13 Things to Know About Financing With Commercial Bridge Loans

Need to buy or renovate a property, but long-term loans aren't suitable? Here's what to know about bridge loans in commercial real estate.

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13 Things to Know About Financing With Commercial Bridge Loans

Posted by Gary Ashton on Wednesday, March 27th, 2024 at 8:53am.

How to Get a Good Deal on Nashville Commercial Real Estate With Bridge LoansSometimes an individual or a business wants to buy or renovate commercial real estate, but long-term financing at a reasonable rate simply isn't available. Maybe the property needs to be improved before a bank will write a traditional mortgage. Perhaps there's a loan or other funding on the horizon, but the property buyer or owner needs to act right now. Looking to quickly secure capital for your real estate investments? Commercial bridge loans are crucial for bridging the gap between immediate funding needs and long-term financial strategies in the dynamic real estate market. They provide flexibility to act swiftly, but come with higher interest rates and fees due to their short-term nature. If you want to be successful with commercial real estate, it's essential to use all the tools at your disposal. In the instances listed above, a bridge loan may offer the solution. Keep reading to learn how to use a bridge loan when investing in commercial real estate.

For informational purposes only. Always consult with a licensed mortgage or home loan professional before proceeding with any real estate transaction.

What Is a Bridge Loan?

A bridge loan, also known as a gap loan or gap funding, is a short-term loan that lasts long enough to either put a long-term mortgage in place or sell the property and pay off the bridge loan. It's typically six months to a year. The loan can be used either to buy commercial property or improve the property the borrower already owns. Commercial bridge loans are available for many commercial properties, including apartment buildings and retail, office, and industrial properties.

The commercial property may be a new building under construction or an existing building. The borrower might be looking to sell shortly and pay off the loan or continue owning the property as an investment. Collateral, often the property being purchased or renovated, secures these loans, with individual project needs dictating the loan amounts and terms. While commercial bridge loans offer rapid access to funds, it's important to carefully consider the higher costs and shorter repayment terms associated with this type of financing.

Reasons for a Commercial Bridge Loan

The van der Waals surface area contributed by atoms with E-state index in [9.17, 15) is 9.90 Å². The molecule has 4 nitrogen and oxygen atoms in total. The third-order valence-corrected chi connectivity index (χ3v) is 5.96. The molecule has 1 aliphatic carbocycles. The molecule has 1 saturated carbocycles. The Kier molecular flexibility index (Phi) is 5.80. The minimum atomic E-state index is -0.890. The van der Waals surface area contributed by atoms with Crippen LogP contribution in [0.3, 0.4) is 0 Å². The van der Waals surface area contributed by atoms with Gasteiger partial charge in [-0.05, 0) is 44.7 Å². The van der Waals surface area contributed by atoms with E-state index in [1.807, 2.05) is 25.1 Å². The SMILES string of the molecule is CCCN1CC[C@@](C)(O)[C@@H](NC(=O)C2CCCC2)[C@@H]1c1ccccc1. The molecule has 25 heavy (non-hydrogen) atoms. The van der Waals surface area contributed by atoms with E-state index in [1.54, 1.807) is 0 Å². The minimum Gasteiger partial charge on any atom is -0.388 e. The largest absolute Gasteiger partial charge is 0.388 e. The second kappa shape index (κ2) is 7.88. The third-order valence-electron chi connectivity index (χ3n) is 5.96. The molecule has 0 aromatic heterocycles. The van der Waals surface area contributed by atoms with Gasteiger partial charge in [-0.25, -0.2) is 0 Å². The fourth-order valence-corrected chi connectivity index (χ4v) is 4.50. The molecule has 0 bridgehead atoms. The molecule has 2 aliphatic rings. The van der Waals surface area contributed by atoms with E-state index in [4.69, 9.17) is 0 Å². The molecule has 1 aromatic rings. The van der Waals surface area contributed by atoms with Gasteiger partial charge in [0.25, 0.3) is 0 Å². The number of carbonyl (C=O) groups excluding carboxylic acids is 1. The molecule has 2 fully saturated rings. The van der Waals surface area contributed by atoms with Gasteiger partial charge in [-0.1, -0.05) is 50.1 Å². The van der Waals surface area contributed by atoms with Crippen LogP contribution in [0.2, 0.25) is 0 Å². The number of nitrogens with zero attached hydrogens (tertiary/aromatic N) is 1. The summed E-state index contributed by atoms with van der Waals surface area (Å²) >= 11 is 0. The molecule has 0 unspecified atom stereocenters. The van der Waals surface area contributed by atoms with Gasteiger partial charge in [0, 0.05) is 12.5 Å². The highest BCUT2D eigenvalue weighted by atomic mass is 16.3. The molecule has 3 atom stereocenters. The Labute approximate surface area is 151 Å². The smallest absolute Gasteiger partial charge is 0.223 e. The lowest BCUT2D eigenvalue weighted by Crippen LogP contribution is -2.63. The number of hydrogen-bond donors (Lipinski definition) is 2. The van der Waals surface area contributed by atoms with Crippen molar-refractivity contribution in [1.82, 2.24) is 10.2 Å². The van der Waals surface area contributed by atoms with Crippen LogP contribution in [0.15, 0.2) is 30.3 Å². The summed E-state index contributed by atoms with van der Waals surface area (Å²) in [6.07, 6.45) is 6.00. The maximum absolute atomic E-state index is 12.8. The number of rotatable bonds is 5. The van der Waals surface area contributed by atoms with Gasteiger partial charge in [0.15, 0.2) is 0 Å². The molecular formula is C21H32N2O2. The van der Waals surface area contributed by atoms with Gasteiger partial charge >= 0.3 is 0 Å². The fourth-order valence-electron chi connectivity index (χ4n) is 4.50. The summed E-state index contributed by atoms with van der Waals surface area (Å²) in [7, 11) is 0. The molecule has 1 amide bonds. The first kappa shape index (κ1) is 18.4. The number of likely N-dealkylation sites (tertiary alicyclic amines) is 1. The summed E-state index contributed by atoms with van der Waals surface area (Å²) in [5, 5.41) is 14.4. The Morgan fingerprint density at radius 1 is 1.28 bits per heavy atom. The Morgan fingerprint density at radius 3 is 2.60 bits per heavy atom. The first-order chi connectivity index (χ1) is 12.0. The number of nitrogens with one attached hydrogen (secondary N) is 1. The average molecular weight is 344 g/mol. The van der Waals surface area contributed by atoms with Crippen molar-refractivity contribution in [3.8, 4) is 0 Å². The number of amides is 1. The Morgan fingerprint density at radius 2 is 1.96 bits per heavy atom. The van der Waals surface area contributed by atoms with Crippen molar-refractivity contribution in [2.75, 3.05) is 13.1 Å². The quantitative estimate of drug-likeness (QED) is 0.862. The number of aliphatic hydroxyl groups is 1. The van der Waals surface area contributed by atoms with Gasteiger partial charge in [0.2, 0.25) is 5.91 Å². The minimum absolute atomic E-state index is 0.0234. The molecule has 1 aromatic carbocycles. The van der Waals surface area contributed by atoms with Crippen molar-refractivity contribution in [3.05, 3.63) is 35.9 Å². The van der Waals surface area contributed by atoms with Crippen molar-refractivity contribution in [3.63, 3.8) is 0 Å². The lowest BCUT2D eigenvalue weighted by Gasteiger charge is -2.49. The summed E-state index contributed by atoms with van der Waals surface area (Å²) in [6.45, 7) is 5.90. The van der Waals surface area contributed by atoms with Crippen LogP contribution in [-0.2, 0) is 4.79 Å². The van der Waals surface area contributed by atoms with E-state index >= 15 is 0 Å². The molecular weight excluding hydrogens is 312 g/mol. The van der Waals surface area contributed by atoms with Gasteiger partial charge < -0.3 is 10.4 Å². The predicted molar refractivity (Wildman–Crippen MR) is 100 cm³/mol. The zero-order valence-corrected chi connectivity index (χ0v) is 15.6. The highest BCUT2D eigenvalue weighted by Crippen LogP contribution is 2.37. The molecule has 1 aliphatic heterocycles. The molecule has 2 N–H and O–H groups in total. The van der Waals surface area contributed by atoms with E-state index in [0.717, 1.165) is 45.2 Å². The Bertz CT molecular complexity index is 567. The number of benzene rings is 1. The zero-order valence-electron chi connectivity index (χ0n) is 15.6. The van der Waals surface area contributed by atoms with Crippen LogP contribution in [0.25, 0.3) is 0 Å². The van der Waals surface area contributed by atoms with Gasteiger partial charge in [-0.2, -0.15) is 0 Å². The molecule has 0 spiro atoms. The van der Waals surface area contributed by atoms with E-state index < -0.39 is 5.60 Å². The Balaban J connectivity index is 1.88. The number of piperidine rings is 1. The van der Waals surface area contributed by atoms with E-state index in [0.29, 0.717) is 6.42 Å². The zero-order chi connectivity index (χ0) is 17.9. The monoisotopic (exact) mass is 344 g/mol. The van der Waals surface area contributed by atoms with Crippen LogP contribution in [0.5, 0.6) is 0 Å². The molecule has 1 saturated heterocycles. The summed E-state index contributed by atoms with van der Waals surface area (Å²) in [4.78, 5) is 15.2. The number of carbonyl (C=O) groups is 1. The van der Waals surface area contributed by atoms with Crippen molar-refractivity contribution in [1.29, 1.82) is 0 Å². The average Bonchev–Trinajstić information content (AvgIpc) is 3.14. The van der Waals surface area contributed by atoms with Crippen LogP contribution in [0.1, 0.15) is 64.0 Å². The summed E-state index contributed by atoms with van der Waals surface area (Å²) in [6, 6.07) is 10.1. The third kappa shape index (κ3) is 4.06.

There are several situations where a commercial property investor might apply for a bridge loan:

  • If a borrower is temporarily unable to qualify for a mortgage with favorable terms, they may borrow via a bridge and buy time to clear up credit issues.
  • A housing developer might use a bridge loan to finance construction, planning to pay it when the homes are sold.
  • An investor might use a bridge loan to redevelop a historic property to the point where the property becomes more valuable. The property may then qualify for a long-term mortgage, or, alternately, it might be sold at a profit to repay the loan.
  • A would-be purchaser may have a small window to close a deal and might need the money too quickly for acceptable long-term financing to be arranged.
  • There might be financing such as a Small Business Association loan which isn't going to come through for a few months.
  • The investor might be anticipating income that won't be available right away. An example might be the expected sale of an unrelated property.
  • A borrower might wish to buy raw land or demolish the current buildings and create something that they would either sell or continue to own.

Qualifying Criteria

The acceptable loan-to-value ratio (LTV), which compares the loan amount to the worth of the property, is lower than for a conventional mortgage. Banks will often lend up to 80 percent of the property's value for a traditional mortgage. They're protected not only by the value of the property but by how thoroughly they vetted the ability of the borrower to repay.

On the other hand, bridge loan providers will typically lend only around 50 percent of the value. An investor acquiring a property will generally need to put down a significant sum to make a bridge loan work.

A bridge loan for renovation or completion of a construction project will be based not only on LTV but also on loan-to-cost (LTC) and after-repair value (ARV). LTC is the loan amount divided by the construction cost. Most bridge lenders insist on an LTC of no more than 80 to 85 percent. In other words, a borrower usually can't get a bridge loan for the entire cost of the renewal project but must have other funding for at least 15 to 20 percent of it.

ARV is what the property will be worth after work is complete. It's a number that's based on an appraiser's estimate. The lenders typically won't approve more than 70 to 75 percent of ARV.

Traditional mortgage lenders usually have a clearly defined set of rules for determining interest rates. With bridge loans, the rates are higher, but there's more chance of negotiation between lender and borrower. If the borrower has a history with the lender, that rate could be lower.

Where to Get a Commercial Bridge Loan